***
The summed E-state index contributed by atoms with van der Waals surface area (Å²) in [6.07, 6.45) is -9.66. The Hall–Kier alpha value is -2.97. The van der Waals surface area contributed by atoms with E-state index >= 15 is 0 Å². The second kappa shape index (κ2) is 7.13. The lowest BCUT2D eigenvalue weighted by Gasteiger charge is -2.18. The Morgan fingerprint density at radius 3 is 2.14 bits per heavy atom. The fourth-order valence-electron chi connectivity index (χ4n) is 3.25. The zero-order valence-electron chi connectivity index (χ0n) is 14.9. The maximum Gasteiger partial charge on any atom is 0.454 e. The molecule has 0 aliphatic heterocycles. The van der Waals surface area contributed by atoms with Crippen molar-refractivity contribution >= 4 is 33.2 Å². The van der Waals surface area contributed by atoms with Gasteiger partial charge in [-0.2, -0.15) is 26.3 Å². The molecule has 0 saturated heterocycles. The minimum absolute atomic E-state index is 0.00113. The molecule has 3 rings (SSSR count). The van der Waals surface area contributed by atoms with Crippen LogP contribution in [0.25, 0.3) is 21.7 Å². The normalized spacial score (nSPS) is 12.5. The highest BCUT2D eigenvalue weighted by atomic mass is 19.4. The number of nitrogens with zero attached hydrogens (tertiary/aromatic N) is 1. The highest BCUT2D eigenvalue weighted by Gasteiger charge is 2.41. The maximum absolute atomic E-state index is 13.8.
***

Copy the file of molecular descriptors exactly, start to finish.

The summed E-state index contributed by atoms with van der Waals surface area (Å²) in [6.07, 6.45) is -9.66. The Hall–Kier alpha value is -2.97. The van der Waals surface area contributed by atoms with E-state index >= 15 is 0 Å². The second kappa shape index (κ2) is 7.13. The lowest BCUT2D eigenvalue weighted by Gasteiger charge is -2.18. The Morgan fingerprint density at radius 3 is 2.14 bits per heavy atom. The fourth-order valence-electron chi connectivity index (χ4n) is 3.25. The zero-order valence-electron chi connectivity index (χ0n) is 14.9. The maximum Gasteiger partial charge on any atom is 0.454 e. The molecule has 0 aliphatic heterocycles. The van der Waals surface area contributed by atoms with Crippen molar-refractivity contribution >= 4 is 33.2 Å². The van der Waals surface area contributed by atoms with Gasteiger partial charge in [-0.2, -0.15) is 26.3 Å². The molecule has 0 saturated heterocycles. The minimum absolute atomic E-state index is 0.00113. The molecule has 3 rings (SSSR count). The van der Waals surface area contributed by atoms with Crippen LogP contribution in [0.25, 0.3) is 21.7 Å². The normalized spacial score (nSPS) is 12.5. The highest BCUT2D eigenvalue weighted by atomic mass is 19.4. The number of nitrogens with zero attached hydrogens (tertiary/aromatic N) is 1. The highest BCUT2D eigenvalue weighted by Gasteiger charge is 2.41. The maximum absolute atomic E-state index is 13.8.